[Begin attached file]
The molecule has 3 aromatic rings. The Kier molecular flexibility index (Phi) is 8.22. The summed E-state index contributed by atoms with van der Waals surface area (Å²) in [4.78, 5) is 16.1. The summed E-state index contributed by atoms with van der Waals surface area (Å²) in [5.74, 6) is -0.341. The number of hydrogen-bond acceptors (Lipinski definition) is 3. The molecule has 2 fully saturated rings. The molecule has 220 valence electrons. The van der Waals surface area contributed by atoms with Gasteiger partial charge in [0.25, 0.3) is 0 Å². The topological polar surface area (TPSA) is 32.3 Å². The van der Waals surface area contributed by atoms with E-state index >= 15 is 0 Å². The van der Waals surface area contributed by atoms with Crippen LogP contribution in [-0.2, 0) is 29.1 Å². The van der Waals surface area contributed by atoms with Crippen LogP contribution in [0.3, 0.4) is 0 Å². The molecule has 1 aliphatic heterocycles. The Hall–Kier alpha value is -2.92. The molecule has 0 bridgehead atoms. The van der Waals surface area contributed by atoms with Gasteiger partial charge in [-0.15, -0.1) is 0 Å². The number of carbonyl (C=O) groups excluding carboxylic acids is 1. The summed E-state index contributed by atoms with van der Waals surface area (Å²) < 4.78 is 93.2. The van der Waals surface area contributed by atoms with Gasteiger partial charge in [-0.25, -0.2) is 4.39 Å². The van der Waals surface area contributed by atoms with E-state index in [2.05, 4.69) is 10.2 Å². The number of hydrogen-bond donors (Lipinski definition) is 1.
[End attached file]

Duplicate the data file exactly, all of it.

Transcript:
The molecule has 3 aromatic rings. The Kier molecular flexibility index (Phi) is 8.22. The summed E-state index contributed by atoms with van der Waals surface area (Å²) in [4.78, 5) is 16.1. The summed E-state index contributed by atoms with van der Waals surface area (Å²) in [5.74, 6) is -0.341. The number of hydrogen-bond acceptors (Lipinski definition) is 3. The molecule has 2 fully saturated rings. The molecule has 220 valence electrons. The van der Waals surface area contributed by atoms with Gasteiger partial charge in [0.25, 0.3) is 0 Å². The topological polar surface area (TPSA) is 32.3 Å². The van der Waals surface area contributed by atoms with E-state index >= 15 is 0 Å². The van der Waals surface area contributed by atoms with Crippen LogP contribution in [-0.2, 0) is 29.1 Å². The van der Waals surface area contributed by atoms with Crippen LogP contribution in [0.3, 0.4) is 0 Å². The molecule has 1 aliphatic heterocycles. The Hall–Kier alpha value is -2.92. The molecule has 0 bridgehead atoms. The van der Waals surface area contributed by atoms with Gasteiger partial charge in [-0.15, -0.1) is 0 Å². The number of carbonyl (C=O) groups excluding carboxylic acids is 1. The summed E-state index contributed by atoms with van der Waals surface area (Å²) < 4.78 is 93.2. The van der Waals surface area contributed by atoms with Gasteiger partial charge in [-0.25, -0.2) is 4.39 Å². The van der Waals surface area contributed by atoms with E-state index in [2.05, 4.69) is 10.2 Å². The number of hydrogen-bond donors (Lipinski definition) is 1.